Each week Ross Rubin contributes Switched On, a column about consumer technology.
In the early days of the internet economy, the saying went that webpages were created on Macs, served on Unix and viewed on Windows. In the iOS app economy, it's often the case that apps run on devices by Apple, but connect to services by Google. With the exception of many games, at this point, apps increasingly strive to be internet services.
Google has been investing in more of these services for a longer time and in a way more directly tied to apps than Apple has. Google Maps has been the best example, but others include Google Drive (with its editing features), Google Voice and Google+. In contrast, Apple's biggest consumer online service success (other than the iTunes store) has been iCloud, which is less app-like and more of a silent shuttle for documents and files among iOS devices.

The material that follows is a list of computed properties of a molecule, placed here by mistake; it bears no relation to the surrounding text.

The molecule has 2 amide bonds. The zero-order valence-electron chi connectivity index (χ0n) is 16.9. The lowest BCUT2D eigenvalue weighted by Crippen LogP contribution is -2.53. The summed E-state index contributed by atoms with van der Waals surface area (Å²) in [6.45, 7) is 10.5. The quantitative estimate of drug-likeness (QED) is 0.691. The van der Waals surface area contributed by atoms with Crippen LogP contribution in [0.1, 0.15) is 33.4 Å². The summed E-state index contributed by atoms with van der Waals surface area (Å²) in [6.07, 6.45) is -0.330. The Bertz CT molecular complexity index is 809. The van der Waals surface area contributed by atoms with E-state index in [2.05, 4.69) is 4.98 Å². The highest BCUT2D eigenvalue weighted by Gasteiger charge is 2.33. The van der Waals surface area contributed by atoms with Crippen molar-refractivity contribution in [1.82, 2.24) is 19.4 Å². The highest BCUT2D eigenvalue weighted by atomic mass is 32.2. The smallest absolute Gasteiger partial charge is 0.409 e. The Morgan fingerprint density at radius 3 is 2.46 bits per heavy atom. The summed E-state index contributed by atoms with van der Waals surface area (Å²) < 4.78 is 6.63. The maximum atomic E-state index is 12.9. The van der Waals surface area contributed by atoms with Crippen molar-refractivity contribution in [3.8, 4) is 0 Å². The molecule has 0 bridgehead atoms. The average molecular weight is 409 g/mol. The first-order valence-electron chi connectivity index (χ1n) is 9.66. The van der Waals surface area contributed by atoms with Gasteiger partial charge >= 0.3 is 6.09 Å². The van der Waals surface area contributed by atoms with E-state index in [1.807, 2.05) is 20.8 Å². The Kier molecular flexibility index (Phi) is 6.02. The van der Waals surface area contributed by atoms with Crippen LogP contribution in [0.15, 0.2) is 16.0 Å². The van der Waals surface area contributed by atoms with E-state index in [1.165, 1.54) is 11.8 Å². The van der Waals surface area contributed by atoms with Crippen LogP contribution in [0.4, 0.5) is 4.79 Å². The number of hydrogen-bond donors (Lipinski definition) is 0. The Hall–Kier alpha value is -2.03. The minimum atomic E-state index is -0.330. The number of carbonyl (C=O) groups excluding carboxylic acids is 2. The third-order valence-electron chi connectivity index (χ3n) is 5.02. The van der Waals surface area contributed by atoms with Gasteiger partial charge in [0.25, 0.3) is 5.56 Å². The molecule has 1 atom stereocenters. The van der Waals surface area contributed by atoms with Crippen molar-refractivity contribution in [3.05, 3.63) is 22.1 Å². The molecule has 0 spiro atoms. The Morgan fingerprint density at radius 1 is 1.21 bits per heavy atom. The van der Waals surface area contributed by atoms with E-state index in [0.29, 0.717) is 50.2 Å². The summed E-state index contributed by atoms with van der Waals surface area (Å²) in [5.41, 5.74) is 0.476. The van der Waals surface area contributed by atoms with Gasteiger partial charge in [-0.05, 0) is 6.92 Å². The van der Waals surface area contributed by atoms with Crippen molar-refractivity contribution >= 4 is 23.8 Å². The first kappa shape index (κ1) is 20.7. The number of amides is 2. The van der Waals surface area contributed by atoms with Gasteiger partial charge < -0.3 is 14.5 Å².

Filed under: Software, Apple, Google